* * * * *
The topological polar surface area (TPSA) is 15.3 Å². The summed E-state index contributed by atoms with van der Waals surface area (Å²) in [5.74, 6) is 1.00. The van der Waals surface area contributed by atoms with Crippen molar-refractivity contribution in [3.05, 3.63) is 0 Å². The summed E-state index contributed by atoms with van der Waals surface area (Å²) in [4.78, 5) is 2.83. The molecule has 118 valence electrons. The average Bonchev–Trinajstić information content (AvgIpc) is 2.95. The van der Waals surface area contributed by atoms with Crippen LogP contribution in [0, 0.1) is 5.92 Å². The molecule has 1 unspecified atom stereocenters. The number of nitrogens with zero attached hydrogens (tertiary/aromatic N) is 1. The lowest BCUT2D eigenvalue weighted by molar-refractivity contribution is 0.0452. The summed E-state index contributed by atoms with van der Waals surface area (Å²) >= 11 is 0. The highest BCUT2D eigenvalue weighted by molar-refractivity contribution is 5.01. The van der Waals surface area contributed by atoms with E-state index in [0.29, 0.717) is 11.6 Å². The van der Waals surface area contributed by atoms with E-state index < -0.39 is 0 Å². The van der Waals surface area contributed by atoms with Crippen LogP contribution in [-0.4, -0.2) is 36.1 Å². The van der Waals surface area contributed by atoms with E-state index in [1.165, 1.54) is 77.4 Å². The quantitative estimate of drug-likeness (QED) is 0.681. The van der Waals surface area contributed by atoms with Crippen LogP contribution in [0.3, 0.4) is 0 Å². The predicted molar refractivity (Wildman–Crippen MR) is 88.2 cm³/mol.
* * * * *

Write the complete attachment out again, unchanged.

The topological polar surface area (TPSA) is 15.3 Å². The summed E-state index contributed by atoms with van der Waals surface area (Å²) in [5.74, 6) is 1.00. The van der Waals surface area contributed by atoms with Crippen molar-refractivity contribution in [3.05, 3.63) is 0 Å². The summed E-state index contributed by atoms with van der Waals surface area (Å²) in [4.78, 5) is 2.83. The molecule has 118 valence electrons. The average Bonchev–Trinajstić information content (AvgIpc) is 2.95. The van der Waals surface area contributed by atoms with Crippen LogP contribution in [0, 0.1) is 5.92 Å². The molecule has 1 unspecified atom stereocenters. The number of nitrogens with zero attached hydrogens (tertiary/aromatic N) is 1. The lowest BCUT2D eigenvalue weighted by molar-refractivity contribution is 0.0452. The summed E-state index contributed by atoms with van der Waals surface area (Å²) >= 11 is 0. The highest BCUT2D eigenvalue weighted by molar-refractivity contribution is 5.01. The van der Waals surface area contributed by atoms with E-state index in [0.29, 0.717) is 11.6 Å². The van der Waals surface area contributed by atoms with E-state index < -0.39 is 0 Å². The van der Waals surface area contributed by atoms with Crippen LogP contribution in [-0.4, -0.2) is 36.1 Å². The van der Waals surface area contributed by atoms with E-state index in [1.165, 1.54) is 77.4 Å². The quantitative estimate of drug-likeness (QED) is 0.681. The van der Waals surface area contributed by atoms with Crippen LogP contribution in [0.3, 0.4) is 0 Å². The predicted molar refractivity (Wildman–Crippen MR) is 88.2 cm³/mol.